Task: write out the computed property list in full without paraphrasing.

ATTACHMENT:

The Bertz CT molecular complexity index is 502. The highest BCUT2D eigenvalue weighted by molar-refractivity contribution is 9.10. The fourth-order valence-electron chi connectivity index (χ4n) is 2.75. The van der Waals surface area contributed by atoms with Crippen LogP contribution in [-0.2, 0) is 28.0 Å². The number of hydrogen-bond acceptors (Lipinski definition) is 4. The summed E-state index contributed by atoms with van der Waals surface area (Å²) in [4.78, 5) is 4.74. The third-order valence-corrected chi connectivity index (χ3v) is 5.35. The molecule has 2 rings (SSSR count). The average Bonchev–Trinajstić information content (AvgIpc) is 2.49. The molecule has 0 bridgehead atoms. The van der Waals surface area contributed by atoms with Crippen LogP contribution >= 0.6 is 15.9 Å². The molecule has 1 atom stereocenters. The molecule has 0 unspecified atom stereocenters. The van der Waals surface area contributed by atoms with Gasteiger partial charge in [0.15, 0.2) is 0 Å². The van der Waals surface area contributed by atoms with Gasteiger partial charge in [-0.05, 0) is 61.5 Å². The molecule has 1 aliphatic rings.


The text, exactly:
The Bertz CT molecular complexity index is 502. The highest BCUT2D eigenvalue weighted by molar-refractivity contribution is 9.10. The fourth-order valence-electron chi connectivity index (χ4n) is 2.75. The van der Waals surface area contributed by atoms with Crippen LogP contribution in [-0.2, 0) is 28.0 Å². The number of hydrogen-bond acceptors (Lipinski definition) is 4. The summed E-state index contributed by atoms with van der Waals surface area (Å²) in [4.78, 5) is 4.74. The third-order valence-corrected chi connectivity index (χ3v) is 5.35. The molecule has 2 rings (SSSR count). The average Bonchev–Trinajstić information content (AvgIpc) is 2.49. The molecule has 0 bridgehead atoms. The van der Waals surface area contributed by atoms with Crippen LogP contribution >= 0.6 is 15.9 Å². The molecule has 1 atom stereocenters. The molecule has 0 unspecified atom stereocenters. The van der Waals surface area contributed by atoms with Gasteiger partial charge in [0.15, 0.2) is 0 Å². The van der Waals surface area contributed by atoms with Gasteiger partial charge in [-0.05, 0) is 61.5 Å². The molecule has 1 aliphatic rings.